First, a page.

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Local and national economy & contractors

Our economy and what it means for business.

My earlier blog touched base on the effects manufacturing companies closing had on our local economy and those in our cities of Rochester and Syracuse. This blog is going to focus on what’s going in the entire country and how the nationwide economy as well as the local is affecting business.

Nationwide: The credit crunch is upon us.

National banks, formerly, would eagerly shell out money to the average homeowner for improvement projects such as roofing, siding, replacement windows, flooring, bathrooms, kitchens…now they won’t even lend to each other.

Customers are either having a hard time getting money from the national banks for these projects, or worse, are getting offered very high interest rates. Recently, a customer outlined a a negative experience at a bank of long time patronage; the bank flat out wasn’t giving ANYONE home improvement loans.

I believe this will make remodelling living spaces very difficult for the near future. These were formerly loans the banks had incentive to extend to a homeowner, as they increased the equity your home greatly. The problem now is that homes across the nation aren’t selling at all, what value is equity then?

Local: The Bad

People are without jobs close to home. Poole Construction itself will continue to travel to Syracuse and it’s suburbs to find work, as well as smaller cities such as Auburn and Geneva, where we do quite a bit of work. It’s going to be tough for anyone to do a whole lot in Eastern Wayne County with the local layoffs.

Local: The Good

We haven’t have a huge increase in the market value of our homes over the past ten years, and our local banks have remained level headed in lending money. This means that if you use one of the local banks, not a whole lot has changed as of the national economic collapse. Likely, you may still get your loans for replacement windows, flooring, painting, etc.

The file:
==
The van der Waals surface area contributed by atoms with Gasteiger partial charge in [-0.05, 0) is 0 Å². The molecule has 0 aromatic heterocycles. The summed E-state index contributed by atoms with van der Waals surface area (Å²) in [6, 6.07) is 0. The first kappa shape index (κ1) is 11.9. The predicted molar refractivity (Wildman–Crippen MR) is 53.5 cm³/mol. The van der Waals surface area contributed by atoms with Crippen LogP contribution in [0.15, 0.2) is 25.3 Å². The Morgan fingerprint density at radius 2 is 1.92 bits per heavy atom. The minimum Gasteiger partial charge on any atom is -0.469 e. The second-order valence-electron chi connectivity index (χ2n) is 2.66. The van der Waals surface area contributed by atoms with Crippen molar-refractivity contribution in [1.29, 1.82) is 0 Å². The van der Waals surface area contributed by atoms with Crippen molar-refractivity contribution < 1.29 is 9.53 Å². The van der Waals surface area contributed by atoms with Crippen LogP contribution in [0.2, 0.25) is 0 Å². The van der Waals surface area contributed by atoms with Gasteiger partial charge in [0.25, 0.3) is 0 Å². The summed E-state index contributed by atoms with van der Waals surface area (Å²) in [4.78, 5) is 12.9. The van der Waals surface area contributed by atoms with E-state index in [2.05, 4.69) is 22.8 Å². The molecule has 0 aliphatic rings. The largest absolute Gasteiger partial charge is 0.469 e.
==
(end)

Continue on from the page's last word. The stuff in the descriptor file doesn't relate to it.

What it means for business:

We are gearing up for a magnitude of changes this next season. It is likely that most of our work will consist of roofing, exterior painting and siding, and small handyman repairs.

New York State is also becoming much more strict with regard to property appearance, most especially rental properties. No longer will flaking lead paint and the like be tolerated. This will lead to a lot of people looking for someone to either paint the home or install vinyl siding to eliminate the painting process. If the price of vinyl siding comes back down I expect many will be new siding versus paint.

The one thing all of this has in common is that there is a “need” to get it done. If your roof leaks it “needs” to be done. If city inspectors are knocking on your door, it “needs” to be done.

So, that’s what has been on my mind lately. Let me know what you think, comments are welcome.